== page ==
Here’s who should be happiest about falling oil prices

Energy Shocks
Energy Shocks

Russia, Iran and Venezuela have reason to be nervous about the abrupt 25% plunge in global oil prices. But what of those whose spirits should be up? We are hearing less from them.

To quantify all this silence, Quartz looked at the top 25 petroleum-importing countries and emerged with what we’re calling the “$80 Index.” The name references a reasonable average for Brent oil over the coming year or so, given the global petroleum glut, dearth of demand, and nonchalance toward geopolitical disruption. (Brent traded as low as $82.93 last week.) If the index is accurate, these are the countries with the most reason to breaking out the champagne as their economies get a jolt from a better trade balance—and as their drivers get more cash in their pockets.


The index mechanics are explained below. What they yield makes sense: Ukraine and Poland, for example, will be spending much less on imports and, given their entanglement with a resurgent Russia, will be much more at ease in an $80-a-barrel world than at $115, the price last June.

Even though its shale oil is a big reason for the price plunge, and that sector will be earning less at lower prices, the US makes the top 10 due to its trade deficit (about a third of which is comprised of oil imports) and the energy intensity of its economy. In addition, at lower prices, the US derives contentment from imagining Russian president Vladimir Putin’s discomfort with $80 oil and the prospect of squeezing Iran, with which the West is in tense nuclear negotiations.

Each country’s score is based on a weighted index that takes four factors into account:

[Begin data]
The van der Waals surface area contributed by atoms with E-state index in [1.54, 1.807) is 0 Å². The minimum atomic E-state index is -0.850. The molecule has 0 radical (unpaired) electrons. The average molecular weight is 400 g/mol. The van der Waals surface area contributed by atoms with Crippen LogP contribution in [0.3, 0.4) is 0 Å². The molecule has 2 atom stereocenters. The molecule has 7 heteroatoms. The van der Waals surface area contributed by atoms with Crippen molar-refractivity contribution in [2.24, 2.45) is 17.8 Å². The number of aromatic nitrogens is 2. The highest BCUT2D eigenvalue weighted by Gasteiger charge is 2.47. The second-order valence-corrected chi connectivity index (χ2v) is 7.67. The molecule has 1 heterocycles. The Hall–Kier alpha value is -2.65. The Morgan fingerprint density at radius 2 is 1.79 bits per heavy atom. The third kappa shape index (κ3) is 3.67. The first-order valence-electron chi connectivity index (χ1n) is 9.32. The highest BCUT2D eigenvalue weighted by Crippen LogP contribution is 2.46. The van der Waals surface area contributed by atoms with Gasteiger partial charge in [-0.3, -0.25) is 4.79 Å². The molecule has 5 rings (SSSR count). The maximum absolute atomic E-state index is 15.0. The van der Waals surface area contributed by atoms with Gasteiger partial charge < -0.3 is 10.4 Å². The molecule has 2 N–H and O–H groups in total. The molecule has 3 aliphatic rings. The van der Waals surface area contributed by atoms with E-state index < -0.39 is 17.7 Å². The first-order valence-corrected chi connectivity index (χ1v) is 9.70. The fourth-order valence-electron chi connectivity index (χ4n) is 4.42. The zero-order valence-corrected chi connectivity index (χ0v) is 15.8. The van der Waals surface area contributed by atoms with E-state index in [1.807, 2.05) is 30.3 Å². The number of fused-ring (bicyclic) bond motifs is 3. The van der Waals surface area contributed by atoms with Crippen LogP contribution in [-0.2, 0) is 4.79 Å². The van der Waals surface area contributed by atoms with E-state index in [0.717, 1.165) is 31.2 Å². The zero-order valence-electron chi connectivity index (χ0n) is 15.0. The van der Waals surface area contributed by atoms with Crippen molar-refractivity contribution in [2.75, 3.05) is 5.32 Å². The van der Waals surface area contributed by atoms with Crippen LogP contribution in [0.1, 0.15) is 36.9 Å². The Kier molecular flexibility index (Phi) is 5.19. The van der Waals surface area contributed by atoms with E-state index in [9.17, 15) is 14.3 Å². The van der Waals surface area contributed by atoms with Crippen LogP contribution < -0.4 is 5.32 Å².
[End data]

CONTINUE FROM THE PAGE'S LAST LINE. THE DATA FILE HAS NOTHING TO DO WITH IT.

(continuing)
• Petroleum imports as a share of total oil consumption (35% of final score). This is fairly obvious—the more a country depends on buying foreign oil to power itself, the more it is subject to the whims of the market.
  • Current account deficit as a share of GDP (35%). The current account is the broadest measure of trade flows. A big deficit implies that a country relies heavily on borrowing and investment from abroad to finance consumption. A lower energy bill would reduce this reliance.
  • Energy intensity (20%). This is a gauge of an economy’s energy efficiency, as measured by how much energy it takes to produce $1 of output. The higher the number, the more sensitive a country is to the price of the fuel necessary to power its economy.
  • Geopolitics (10%). This is a bonus awarded to the five countries whose current foreign-policy goals are particularly served by falling oil prices. These are the US (explained above); Ukraine (Russia could be more conciliatory on the gas prices it charges Ukraine); Germany (Putin will be less defiant toward chancellor Angela Merkel); Poland (Russia will be less likely to throw its weight around in the region); and China (lower prices give it leverage in negotiations with resource-producing partners).

Countries are given a score of 1 to 5 for the first three factors, based on which quintile they occupy in the sample. After the geopolitical bonus is awarded, the weighted sub-scores are added together to get a final score, which is also expressed on a 1-to-5 scale.

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